) is the elevation (on the ground) or altitude (in the air) of an object, relative to the average sea level datum. It is also used in aviation, where some heights are recorded and reported with respect to mean sea level (MSL) (contrast with flight level
), and in the atmospheric sciences
, and land surveying
. An alternative is to base height measurements on an ellipsoid
of the entire Earth, which is what systems such as GPS
do. In aviation, the ellipsoid known as World Geodetic System
84 is increasingly used to define heights; however, differences up to 100 metres (328 feet)
exist between this ellipsoid height and mean tidal height. The alternative is to use a geoid
-based vertical datum
such as NAVD88
and the global EGM96
(part of WGS84).
When referring to geographic
features such as mountains on a topographic map
, variations in elevation are shown by contour lines
. The elevation of a mountain denotes the highest point or summit and is typically illustrated as a small circle on a topographic map with the AMSL height shown in metres, feet or both.
In the rare case that a location is below sea level, the elevation AMSL is negative. For one such case, see Amsterdam Airport Schiphol
Difficulties in use
- Reference ellipsoid
- Local plumb line
To extend this definition far from the sea means comparing the local height of the mean sea surface with a "level" reference surface, or geodetic datum, called the geoid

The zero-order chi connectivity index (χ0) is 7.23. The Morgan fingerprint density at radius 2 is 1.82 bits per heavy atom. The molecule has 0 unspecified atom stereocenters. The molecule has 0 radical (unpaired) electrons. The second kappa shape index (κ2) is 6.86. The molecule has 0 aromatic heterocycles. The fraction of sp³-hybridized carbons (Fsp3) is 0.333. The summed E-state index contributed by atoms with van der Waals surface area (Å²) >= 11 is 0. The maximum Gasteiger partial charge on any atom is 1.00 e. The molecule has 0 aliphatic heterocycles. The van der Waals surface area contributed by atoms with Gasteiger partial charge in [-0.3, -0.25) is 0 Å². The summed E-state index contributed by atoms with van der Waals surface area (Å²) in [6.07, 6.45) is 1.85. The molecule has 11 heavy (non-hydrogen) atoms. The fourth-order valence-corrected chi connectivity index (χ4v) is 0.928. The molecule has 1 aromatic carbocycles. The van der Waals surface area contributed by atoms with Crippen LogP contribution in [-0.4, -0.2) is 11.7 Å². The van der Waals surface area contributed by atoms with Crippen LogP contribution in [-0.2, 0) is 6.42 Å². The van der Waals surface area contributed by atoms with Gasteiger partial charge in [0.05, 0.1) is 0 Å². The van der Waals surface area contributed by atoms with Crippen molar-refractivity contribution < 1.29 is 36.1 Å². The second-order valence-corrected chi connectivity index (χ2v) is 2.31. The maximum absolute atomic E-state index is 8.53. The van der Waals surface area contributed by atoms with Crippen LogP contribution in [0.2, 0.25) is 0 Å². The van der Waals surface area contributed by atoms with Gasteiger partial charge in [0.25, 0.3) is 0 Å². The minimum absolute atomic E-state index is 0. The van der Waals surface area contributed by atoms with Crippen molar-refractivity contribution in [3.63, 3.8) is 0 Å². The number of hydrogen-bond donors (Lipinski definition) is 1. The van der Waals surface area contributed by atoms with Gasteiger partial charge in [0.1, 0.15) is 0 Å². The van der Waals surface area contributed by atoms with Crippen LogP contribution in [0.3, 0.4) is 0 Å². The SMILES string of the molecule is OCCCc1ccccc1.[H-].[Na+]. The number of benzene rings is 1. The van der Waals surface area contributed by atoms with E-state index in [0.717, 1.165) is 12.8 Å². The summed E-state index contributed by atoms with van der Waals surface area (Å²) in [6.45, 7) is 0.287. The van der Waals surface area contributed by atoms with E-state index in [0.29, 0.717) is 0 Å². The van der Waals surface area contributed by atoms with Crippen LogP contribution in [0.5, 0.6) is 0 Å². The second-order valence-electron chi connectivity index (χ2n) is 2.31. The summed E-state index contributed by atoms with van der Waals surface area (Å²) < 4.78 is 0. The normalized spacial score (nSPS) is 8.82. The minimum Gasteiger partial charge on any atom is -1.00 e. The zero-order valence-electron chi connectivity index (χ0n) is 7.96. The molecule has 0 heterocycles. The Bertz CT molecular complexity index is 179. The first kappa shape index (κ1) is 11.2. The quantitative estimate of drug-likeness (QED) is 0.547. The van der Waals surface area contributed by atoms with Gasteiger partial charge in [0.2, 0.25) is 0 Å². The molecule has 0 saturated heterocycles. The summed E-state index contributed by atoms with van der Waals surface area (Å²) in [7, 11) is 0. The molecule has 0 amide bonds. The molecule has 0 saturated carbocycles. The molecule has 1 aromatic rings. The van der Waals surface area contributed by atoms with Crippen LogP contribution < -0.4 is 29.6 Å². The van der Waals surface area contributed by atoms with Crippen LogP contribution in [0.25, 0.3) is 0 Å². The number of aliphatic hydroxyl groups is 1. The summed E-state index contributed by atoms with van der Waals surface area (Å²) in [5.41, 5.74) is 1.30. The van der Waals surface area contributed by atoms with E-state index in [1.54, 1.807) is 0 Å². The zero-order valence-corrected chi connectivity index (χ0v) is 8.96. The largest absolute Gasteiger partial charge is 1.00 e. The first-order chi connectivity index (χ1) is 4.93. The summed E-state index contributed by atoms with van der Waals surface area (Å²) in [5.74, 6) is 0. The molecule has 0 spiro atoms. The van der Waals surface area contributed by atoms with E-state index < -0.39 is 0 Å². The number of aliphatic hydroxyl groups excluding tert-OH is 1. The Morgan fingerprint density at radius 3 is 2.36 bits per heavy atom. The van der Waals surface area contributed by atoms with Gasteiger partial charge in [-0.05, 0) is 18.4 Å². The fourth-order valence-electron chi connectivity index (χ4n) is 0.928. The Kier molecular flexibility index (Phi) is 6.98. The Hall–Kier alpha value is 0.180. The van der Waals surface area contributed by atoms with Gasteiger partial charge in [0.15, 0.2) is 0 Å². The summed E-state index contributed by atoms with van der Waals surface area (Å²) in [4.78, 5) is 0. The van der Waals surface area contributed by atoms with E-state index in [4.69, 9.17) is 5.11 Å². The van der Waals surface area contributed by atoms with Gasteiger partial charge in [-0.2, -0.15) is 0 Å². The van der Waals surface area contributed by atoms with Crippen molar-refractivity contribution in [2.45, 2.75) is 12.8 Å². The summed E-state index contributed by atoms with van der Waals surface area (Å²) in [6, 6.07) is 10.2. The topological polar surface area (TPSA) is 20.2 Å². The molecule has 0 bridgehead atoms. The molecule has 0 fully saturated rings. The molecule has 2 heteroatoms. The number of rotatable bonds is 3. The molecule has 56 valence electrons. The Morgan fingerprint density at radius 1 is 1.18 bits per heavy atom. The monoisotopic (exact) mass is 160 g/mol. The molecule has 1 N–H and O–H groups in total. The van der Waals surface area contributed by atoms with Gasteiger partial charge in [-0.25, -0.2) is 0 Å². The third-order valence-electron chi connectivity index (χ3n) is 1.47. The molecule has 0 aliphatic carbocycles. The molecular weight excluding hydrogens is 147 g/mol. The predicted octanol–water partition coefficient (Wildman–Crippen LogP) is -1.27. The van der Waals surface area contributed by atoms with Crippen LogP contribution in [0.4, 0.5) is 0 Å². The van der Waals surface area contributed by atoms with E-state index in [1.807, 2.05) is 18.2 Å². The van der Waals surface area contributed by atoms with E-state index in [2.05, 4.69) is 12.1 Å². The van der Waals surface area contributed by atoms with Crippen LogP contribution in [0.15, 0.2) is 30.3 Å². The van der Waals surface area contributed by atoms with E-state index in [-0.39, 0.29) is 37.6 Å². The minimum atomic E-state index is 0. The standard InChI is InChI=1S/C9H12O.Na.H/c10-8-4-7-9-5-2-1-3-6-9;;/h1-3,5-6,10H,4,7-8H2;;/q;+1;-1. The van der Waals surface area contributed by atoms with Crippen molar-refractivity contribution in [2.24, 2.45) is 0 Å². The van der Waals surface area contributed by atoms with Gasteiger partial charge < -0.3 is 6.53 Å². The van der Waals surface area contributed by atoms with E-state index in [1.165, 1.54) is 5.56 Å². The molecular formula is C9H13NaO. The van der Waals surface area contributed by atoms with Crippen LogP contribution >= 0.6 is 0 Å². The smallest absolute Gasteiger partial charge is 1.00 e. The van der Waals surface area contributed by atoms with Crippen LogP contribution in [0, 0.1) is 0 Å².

. In a state of rest or absence of external forces, the mean sea level would coincide with this geoid surface, being an equipotential surface of the Earth's gravitational
field which, in itself, does not conform to a simple sphere or ellipsoid and exhibits measurable variations such as those measured by NASA's GRACE satellites
to determine mass changes in ice-sheets and aquifers. In reality, this ideal does not occur due to ocean currents, air pressure variations, temperature and salinity variations, etc., not even as a long-term average. The location-dependent, but persistent in time, separation between mean sea level and the geoid is referred to as (mean) ocean surface topography
. It varies globally in a range of ± 2 m.
Several terms are used to describe the changing relationships between sea level and dry land. When the term "relative" is used, it means change relative to a fixed point in the sediment pile.
The term "eustatic" refers to global changes in sea level relative to a fixed point, such as the centre of the earth, for example as a result of melting ice-caps.
The term "steric" refers to global changes in sea level due to thermal expansion
The term "isostatic" refers to changes in the level of the land relative to a fixed point in the earth, possibly due to thermal buoyancy or tectonic
effects; it implies no change in the volume of water in the oceans.[dubious – discuss]
The melting of glaciers
at the end of ice ages